ensure safe and secure maritime shipping. It is chaired by
Secretary of Transportation Anthony R. Foxx.
The committee’s “National Strategy for the Arctic
Region” implementation report, issued in January,
noted that while vessel traffic in the Arctic will remain
low when compared with other shipping routes, its
growth still can have consequences.
“Although the total number of vessels in the U.S. Arctic over the next 10 years likely will be relatively small
compared with other shipping lanes (240 vessels transited the Bering Strait, 16,596 vessels transited the Suez
Canal and 13,482 vessels transited the Panama Canal in
2013), the relative growth for ships operating in the
Bering Strait is great — as is the potential environmental
impact,” the report said.
The International Council on Clean Transportation,
an independent nonprofit organization in Washington,
studied what future vessel traffic could look like in its
“A 10-year Projection on Maritime Activity in the U.S.
Arctic Region” report released in January.
From 2008 to 2012, vessel activity in the U.S. Arctic
went from 120 vessels to 250, an increase of 108 percent.
“Based on vessel data from 2011-2013, it is clear that
activity is increasing in the U.S. Arctic,” the report said.
It estimates that by 2025 there could be a low of 1,093
vessel transits, or a high of 2,637, in the region. This
would represent a 150 percent or 500 percent increase
from baseline numbers in 2013.
The growth was attributed to several factors, including
oil and gas research and development, and sea lanes being
open longer due to ice melting. Container ships are projected to be most common ship transiting the region.
“Although the total number of
vessels and transits is small when
compared with other major shipping
routes such as the Great Circle Route
in the Pacific, the relative increase in
activity is significant for the region,”
the report said, echoing the Maritime
Transportation System panel’s report.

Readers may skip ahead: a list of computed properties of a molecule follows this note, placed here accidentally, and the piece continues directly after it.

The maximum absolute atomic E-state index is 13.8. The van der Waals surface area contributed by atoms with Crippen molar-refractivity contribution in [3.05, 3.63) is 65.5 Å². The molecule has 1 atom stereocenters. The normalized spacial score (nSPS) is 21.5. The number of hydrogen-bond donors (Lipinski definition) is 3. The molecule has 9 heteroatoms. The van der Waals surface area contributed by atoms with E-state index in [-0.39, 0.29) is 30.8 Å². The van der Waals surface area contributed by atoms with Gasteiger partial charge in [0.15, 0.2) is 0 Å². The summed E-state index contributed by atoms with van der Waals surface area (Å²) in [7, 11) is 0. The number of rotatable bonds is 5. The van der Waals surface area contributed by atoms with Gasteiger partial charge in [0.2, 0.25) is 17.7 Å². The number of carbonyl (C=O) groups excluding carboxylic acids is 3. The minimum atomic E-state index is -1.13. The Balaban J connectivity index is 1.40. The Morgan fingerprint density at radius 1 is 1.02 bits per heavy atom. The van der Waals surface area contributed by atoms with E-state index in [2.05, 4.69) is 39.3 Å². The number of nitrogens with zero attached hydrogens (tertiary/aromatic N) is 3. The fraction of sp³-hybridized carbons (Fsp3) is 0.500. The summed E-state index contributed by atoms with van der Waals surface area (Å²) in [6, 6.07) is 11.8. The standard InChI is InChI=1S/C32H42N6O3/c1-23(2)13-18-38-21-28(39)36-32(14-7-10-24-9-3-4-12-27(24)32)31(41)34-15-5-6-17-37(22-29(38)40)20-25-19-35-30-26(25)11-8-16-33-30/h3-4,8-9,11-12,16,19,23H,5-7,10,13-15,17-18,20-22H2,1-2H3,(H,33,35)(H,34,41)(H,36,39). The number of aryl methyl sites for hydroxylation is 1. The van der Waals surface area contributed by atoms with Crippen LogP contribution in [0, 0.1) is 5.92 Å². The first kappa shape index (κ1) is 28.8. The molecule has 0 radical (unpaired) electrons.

“Based on the application of various growth and development scenarios, there is considerable variability in potential growth projections,” it said.
A 2012 risk report conducted by
London-based insurer Lloyds and
the policy institute Chatham House,
“Arctic Openings: Opportunity and
Risk in the High North,” focused on
the viability of international trade
and the elements contributing to risk
for shipping in the Arctic.
The report noted several infrastructure, insurance and political risks for shipping in
the Arctic, but predicted there will be substantial
investment over the coming decade, potentially reaching $100 billion or more.
It and the International Council on Clean Transportation report agreed that any growth projection for
2025 will depend on the extent and pace to which ice
melts in the Arctic.
The Arctic remains a harsh operating environment,
with extreme cold, heavy fog, severe storms, unpredictable
ice flows and changing ice. To accommodate growth in
human use, there is a need for more robust marine transportation system information and response infrastructure
for search and rescue, pollution response, operational
assistance and to monitor vessel impacts to tribal fishing
rights, particularly in the Bering Strait, Brohl said.
Gary Rasicot, director for maritime transportation systems for the U.S. Coast Guard, said the service is looking
at shipping trends for the Arctic that will drive how it
operates in the years ahead. It does not have a permanent
base in the region, but that could change as it continues
looking at how to best modernize and govern.
“Things are changing in the Arctic, but they are not
changing, perhaps, on a daily basis. It takes companies
years to build ships able to transit in the Arctic, so
these are trends we can see in advance,” he said.
The director said the Coast Guard also wants to
broaden its partnerships, and the Arctic Coast Guard
Forum is one example of this.
“The Coast Guard cannot do everything up there
alone. … We are trying to figure out how best to do
this over the next 10 years,” Rasicot said. ;
23 WWW.SEAPOWERMAGAZINE.ORG SEAPOWER / MAY 2015
Coast Guard Commandant ADM Paul F. Zukunft speaks during the Arctic Coast
Guard Forum (ACGF), a cooperative initiative between nations with shared maritime
interests in the Arctic, at U.S. Coast Guard Headquarters in Washington March 25.
The ACGF is an operationally focused organization that strengthens maritime cooperation and coordination in the Arctic among member nations Canada, Denmark,
Finland, Iceland, Norway, Sweden, the Russian Federation and the United States.